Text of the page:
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Tennis legend Chris Evert—known for her 18-time grand slam success in the sport—has made recent headlines after revealing an early-stage ovarian cancer diagnosis and speaking out to help others by sharing her personal experience.

According to the American Cancer Society ovarian cancer is the fifth leading cause of cancer in women, accounting for more deaths than any other cancer of the female reproductive system. Impacting as many as 250,000 women each year, ovarian cancer is referred to as a silent disease because most women do not experience symptoms until its later stages. But when caught early and before the disease spreads, 90 percent of women can be cured. Late stage ovarian cancer, where the disease has spread beyond the ovaries, is more difficult to treat, and survival rates are low for patients.

Early detection of breast cancer is possible due in large part to screening methods including mammograms, self-breast exams, advantages of drinking green tea for skin and annual visits with a doctor. The same holds true for colonoscopies for the prevention of colon cancer. While ovarian cancer is not as common as other women’s cancers, a lack of early detection or prevention strategies is a major cause of poor outcomes for patients. For some, knowing family history and seeking out genetic testing to identify mutations in genes such as BRCA1 and BRCA2 is one way to detect risk for this cancer early. But most people with ovarian cancer do not have a family history or inherited genetic risk, so there is a pressing need for the development of earlier detection methods.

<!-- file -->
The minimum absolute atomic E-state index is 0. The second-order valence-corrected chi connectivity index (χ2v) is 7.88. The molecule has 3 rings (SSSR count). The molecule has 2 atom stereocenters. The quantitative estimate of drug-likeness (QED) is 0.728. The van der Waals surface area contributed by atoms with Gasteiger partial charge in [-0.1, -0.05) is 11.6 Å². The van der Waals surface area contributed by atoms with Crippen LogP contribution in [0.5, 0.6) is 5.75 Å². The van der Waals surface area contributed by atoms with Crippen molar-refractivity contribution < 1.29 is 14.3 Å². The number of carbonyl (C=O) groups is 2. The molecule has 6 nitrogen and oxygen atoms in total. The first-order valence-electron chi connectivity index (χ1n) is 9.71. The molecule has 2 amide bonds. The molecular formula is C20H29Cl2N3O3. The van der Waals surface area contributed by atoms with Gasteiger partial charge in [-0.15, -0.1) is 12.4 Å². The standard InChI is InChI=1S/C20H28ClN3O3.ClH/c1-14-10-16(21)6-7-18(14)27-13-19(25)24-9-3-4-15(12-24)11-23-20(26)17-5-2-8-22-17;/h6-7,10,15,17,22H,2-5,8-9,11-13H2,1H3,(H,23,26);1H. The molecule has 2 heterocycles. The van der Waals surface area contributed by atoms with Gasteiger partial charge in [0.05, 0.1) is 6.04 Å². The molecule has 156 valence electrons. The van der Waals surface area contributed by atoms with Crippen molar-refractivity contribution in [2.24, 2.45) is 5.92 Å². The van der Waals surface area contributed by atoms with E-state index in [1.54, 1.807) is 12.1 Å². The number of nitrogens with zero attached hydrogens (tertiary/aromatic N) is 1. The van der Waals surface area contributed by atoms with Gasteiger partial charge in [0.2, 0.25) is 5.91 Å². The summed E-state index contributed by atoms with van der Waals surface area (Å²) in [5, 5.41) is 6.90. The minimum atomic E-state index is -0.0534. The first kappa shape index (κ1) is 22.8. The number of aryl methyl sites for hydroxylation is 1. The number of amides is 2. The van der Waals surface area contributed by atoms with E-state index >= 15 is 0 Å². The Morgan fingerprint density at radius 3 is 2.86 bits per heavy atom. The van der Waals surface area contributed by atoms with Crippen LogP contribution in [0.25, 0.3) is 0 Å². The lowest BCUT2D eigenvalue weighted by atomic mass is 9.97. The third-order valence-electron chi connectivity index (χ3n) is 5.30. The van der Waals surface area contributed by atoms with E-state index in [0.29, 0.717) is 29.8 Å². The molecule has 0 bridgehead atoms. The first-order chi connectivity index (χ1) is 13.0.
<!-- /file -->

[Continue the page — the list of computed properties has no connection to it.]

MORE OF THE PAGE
Why detection is important

Catching cancer early often allows for more treatment options and provides patients the best chance for good outcomes. Some cancers have early signs and symptoms, but ovarian cancer does not. While patients undergo regular pelvic exams they may also get transvaginal ultrasounds and a specific blood test (which, while not accurate enough alone, measures the amount of the cancer antigen 125 protein in the blood).

However, there is no formal screening method for ovarian cancer that is equivalent to the pap smear for cervical cancer, which can detect early-stage cancer or even precancerous cells.

Those who know they have an elevated genetic risk due to family history are a step ahead, and can take action to learn about possible mutations or gene errors they may have, along with getting regular screenings. This knowledge can help inform a game plan towards earlier detection that offers an alternative to invasive and disruptive prevention surgery, or waiting for possible symptoms of late-stage disease.

Additional screening methods can help, and ongoing research here at Penn Medicine is looking to catch this cancer early by looking beyond the ovaries.

Research toward effective early diagnosis

Penn Medicine’s Ovarian Cancer Research Center (OCRC) serves as a catalyst to promote comprehensive and interdisciplinary research on ovarian cancer. The center is focused on understanding how ovarian cancers begin, and translating those insights into potential approaches for early detection and ovarian cancer therapies. What’s more, the OCRC recently received a new $2.8 million grant from the Department of Defense (DoD) to further these efforts.

In the past, most doctors and scientists naturally assumed that ovarian cancer develops in the ovaries. However, about fifteen years ago, Penn researchers helped make an exciting discovery and found that the most common and deadly form of ovarian cancer, called high grade serous carcinoma (HGSC), actually often begins as tiny groups of abnormal cells in the fallopian tube. These “precursor lesions,” called serous tubal intraepithelial carcinomas (STICs), are so tiny that they can only be found by careful, microscopic examination of the fallopian tubes. Ever since this discovery, Penn has been dedicated to studying STICs and how these cells eventually spread to the ovaries where they can quickly form tumors that further spread to the rest of the body.